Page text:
While Electro-Voice has established a reputation for building reduced proximity-effect dynamic microphones, Shure's sole entry in the field has disappeared from production and also from public awareness. I first learned of the Shure SM53, and its companion SM54 with its larger pop filter, from fabled post- punk engineer Spot. He "liked 'em for vocals-they were real smooth." While Electro-Voice relied on a series of rear entry points to the capsule to reduce proximity effect in its Variable- D microphones, Tim Vear at Shure termed the SM53 a double D design. The second set of rear entry points to the capsule falls in the middle of the microphone's body, in a series of very small holes. Since the SM53 was meant partly for hand-held applications, only one of the holes needs to remain exposed for sound entry. The SM53 also includes a bass roll-off switch, which starts about 300 Hz.

The SM53 lacks the hyped high-mid frequencies associated with Shure's well-known SM58. Its softer high-frequency response can fit some applications perfectly or seem inadequate in others. Its slow transient response also steers it away from an all-purpose role. Its ability to capture sounds close to a source without proximity effect can prove helpful in some situations.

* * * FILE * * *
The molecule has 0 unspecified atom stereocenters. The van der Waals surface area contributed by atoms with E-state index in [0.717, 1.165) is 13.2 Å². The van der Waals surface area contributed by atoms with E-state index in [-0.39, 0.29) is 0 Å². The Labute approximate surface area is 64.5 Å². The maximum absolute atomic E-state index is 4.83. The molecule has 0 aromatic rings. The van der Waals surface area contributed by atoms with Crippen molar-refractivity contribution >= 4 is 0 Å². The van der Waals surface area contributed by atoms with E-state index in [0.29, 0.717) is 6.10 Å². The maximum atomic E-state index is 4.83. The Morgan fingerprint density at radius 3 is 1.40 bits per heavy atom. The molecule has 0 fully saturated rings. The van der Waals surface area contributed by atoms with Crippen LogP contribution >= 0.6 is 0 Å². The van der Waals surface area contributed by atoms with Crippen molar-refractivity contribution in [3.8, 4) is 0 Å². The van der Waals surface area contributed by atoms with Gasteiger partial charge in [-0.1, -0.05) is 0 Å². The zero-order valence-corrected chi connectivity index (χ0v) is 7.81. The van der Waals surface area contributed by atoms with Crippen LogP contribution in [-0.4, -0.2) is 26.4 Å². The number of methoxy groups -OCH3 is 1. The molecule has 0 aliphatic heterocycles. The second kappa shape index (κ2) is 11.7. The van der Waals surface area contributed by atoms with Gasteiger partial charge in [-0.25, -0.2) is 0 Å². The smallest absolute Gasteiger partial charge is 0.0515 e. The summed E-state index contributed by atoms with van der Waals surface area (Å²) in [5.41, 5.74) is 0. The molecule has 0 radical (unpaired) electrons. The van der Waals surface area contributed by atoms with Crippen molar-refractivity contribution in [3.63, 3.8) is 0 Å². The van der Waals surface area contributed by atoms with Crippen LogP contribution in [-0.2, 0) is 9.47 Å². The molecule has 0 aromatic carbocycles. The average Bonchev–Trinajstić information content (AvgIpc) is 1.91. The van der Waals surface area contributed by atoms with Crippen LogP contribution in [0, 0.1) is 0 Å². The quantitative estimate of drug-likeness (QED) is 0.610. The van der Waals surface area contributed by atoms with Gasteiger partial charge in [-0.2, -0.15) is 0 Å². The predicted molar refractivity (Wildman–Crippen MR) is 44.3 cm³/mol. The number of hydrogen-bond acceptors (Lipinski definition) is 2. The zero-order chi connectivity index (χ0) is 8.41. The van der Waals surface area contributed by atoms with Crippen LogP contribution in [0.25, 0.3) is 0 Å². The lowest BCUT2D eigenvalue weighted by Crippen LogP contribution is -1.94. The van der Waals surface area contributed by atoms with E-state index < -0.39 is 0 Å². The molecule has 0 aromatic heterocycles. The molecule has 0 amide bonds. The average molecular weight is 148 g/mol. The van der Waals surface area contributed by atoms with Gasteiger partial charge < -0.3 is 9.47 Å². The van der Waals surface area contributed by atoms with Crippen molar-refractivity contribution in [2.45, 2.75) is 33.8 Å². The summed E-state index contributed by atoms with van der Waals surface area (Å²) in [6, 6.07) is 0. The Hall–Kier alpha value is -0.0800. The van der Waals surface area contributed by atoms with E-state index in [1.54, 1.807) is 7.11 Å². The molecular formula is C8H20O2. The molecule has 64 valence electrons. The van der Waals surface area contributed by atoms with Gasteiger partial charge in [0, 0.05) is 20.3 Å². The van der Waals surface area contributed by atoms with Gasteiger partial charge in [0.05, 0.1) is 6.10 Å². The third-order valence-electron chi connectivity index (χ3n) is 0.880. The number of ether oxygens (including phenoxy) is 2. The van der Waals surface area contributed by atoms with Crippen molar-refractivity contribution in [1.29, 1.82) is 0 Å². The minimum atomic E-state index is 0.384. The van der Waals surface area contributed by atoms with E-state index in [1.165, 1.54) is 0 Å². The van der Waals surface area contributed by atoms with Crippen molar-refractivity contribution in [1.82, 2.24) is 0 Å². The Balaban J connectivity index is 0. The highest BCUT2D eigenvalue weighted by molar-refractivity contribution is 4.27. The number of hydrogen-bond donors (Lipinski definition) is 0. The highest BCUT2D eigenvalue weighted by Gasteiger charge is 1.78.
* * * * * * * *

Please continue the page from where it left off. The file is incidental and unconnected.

While the SM53 may not be the most versatile microphone in a studio's arsenal, it can sound great with harsh sources that need a bit of softening. Shure's Tim Vear mentioned using it to record brass, and it can work great for some electric guitar sounds. At its typical $100 used price, it makes a handy and affordable addition to many mic collections. Vear assured me that the paper filter inside of the windscreen that has worn badly in many of these old mics will still function effectively even if it appears slightly tattered. His sole caution was the difficulty in replacing the capsule in an SM53 if it breaks, as no replacement capsules are currently in production.

Tape Op is a bi-monthly magazine devoted to the art of record making.

Or Learn More